10. How true…about the trying to act out the character…before I know it the voices cross and get jumbled. My problem – I don't like doing interviews (sigh). Maybe that's why I write more nonfiction narrative than anything else (!!??) Good post!

    Glad to hear you completed your re-write – early even! :~)


  11. Thanks Paula. Strangely enough, it's rare for me to have characters that look like actors. I have one guy looking somewhat like Sean Connery. That's it. ^_^

    Thank you very much Murugi! I will pass it on in May.

    Thanks Denise!

    Rosalind, people like that get on my nerves. Who are they to say whether or not your method works? Interviews so happen to be the best way for me to get to know the characters. I even pick up on their quirks.

    Em, that's great! I think my voices need some work, but I'm getting there.

    Thanks so much, Wendy!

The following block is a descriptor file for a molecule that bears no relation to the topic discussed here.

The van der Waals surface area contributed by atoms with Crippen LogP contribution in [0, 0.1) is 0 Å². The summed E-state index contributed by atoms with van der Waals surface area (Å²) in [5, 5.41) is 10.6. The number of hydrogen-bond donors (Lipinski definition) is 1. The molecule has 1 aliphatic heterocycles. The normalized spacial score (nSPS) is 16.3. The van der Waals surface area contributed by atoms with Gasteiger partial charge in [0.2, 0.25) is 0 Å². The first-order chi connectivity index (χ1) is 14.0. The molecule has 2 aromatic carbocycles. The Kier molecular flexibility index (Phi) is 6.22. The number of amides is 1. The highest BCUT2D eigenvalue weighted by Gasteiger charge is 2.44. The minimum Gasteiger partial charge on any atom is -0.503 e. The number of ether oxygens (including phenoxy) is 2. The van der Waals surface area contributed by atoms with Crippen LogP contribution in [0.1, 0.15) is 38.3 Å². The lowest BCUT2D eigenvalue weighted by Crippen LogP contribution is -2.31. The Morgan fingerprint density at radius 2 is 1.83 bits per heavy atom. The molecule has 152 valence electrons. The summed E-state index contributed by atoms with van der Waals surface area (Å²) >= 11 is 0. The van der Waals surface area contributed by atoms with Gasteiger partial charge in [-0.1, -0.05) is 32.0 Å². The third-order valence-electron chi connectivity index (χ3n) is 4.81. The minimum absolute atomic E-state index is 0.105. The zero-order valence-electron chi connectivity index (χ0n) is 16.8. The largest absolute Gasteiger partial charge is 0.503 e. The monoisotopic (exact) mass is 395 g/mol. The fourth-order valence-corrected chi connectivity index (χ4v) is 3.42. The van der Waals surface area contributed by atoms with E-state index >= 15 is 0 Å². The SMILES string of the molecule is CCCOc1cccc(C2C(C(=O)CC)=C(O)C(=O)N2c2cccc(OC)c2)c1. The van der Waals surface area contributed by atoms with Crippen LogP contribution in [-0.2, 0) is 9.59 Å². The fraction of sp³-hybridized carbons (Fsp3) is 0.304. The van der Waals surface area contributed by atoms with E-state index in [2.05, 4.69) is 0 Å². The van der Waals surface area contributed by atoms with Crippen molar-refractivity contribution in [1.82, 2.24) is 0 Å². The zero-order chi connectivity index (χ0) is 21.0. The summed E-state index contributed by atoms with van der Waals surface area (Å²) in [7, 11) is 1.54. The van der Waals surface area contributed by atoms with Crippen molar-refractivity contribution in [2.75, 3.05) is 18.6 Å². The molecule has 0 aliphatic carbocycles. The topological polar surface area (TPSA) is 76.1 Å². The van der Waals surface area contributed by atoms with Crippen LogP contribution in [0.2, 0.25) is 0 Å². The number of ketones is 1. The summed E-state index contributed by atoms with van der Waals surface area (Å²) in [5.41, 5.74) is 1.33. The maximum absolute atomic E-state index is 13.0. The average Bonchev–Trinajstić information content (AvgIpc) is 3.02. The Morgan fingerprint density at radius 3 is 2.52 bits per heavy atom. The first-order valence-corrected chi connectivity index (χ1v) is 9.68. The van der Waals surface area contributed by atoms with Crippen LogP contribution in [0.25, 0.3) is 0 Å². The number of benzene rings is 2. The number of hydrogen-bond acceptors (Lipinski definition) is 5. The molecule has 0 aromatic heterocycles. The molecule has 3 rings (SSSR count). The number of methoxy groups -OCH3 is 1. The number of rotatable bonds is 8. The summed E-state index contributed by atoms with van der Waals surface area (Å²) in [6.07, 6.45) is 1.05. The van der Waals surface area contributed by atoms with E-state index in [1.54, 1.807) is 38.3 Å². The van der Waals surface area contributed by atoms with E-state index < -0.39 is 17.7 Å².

Thanks LB! How do you keep your voice and that of the story separate?

    Laura that's what I try for. I'm getting better at it. ^_^

    Lol Busy that does sound interesting.

    Great, Carrie. Let me know how it goes.

    Thanks Jeffrey!

    Thank you very much for the award, Debbie! It's great if MCs are distinctive. It makes the voice come out easier.

    Thanks PK! I thought about avoiding the well-trodden route, but voice is too important to me. ๐Ÿ™‚

    Lol oh yes, Angela. Writing is the world's only socially-accepted form of Schizophrenia. ๐Ÿ˜›

    Kathy, writing can be a challenge, but it shouldn't ever feel like work. ^_^

    Thanks, Steve! People do tend to shy away from contemplating voice, for some reason.

    Kathy B, the interviews I have in mind are a little different. I don't do the eye-color, hair-color thing. It's more like conversing with the character.

    Me too, Sharon. My family laughs when I read because I live myself into the story. ^_^

  12. I try to imagine situations in various ways and how that character would respond; how I would respond. It's a great way to put it into perspective and decide which is a better option. After all, our characters aren't always a representation of ourselves- so it's nice to get a fresh perspective sometimes.

I'd love to know what you think, so please leave a comment!